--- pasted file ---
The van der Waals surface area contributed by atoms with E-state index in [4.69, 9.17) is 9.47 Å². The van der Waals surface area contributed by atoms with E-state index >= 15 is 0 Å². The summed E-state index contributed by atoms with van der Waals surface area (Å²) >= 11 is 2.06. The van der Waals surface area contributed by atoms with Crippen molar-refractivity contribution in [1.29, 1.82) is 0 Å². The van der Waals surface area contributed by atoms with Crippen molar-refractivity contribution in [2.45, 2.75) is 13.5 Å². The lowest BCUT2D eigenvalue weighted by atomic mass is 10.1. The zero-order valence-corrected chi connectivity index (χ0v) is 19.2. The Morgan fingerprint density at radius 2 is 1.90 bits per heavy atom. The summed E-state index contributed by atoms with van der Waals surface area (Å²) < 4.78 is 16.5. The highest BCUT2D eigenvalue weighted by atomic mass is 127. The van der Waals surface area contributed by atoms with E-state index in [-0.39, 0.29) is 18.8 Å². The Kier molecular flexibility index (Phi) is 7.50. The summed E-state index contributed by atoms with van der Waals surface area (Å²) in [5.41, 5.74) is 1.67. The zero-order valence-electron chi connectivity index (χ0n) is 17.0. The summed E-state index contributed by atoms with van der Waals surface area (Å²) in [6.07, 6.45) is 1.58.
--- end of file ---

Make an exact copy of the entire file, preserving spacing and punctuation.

The van der Waals surface area contributed by atoms with E-state index in [4.69, 9.17) is 9.47 Å². The van der Waals surface area contributed by atoms with E-state index >= 15 is 0 Å². The summed E-state index contributed by atoms with van der Waals surface area (Å²) >= 11 is 2.06. The van der Waals surface area contributed by atoms with Crippen molar-refractivity contribution in [1.29, 1.82) is 0 Å². The van der Waals surface area contributed by atoms with Crippen molar-refractivity contribution in [2.45, 2.75) is 13.5 Å². The lowest BCUT2D eigenvalue weighted by atomic mass is 10.1. The zero-order valence-corrected chi connectivity index (χ0v) is 19.2. The Morgan fingerprint density at radius 2 is 1.90 bits per heavy atom. The summed E-state index contributed by atoms with van der Waals surface area (Å²) < 4.78 is 16.5. The highest BCUT2D eigenvalue weighted by atomic mass is 127. The van der Waals surface area contributed by atoms with E-state index in [-0.39, 0.29) is 18.8 Å². The Kier molecular flexibility index (Phi) is 7.50. The summed E-state index contributed by atoms with van der Waals surface area (Å²) in [5.41, 5.74) is 1.67. The zero-order valence-electron chi connectivity index (χ0n) is 17.0. The summed E-state index contributed by atoms with van der Waals surface area (Å²) in [6.07, 6.45) is 1.58.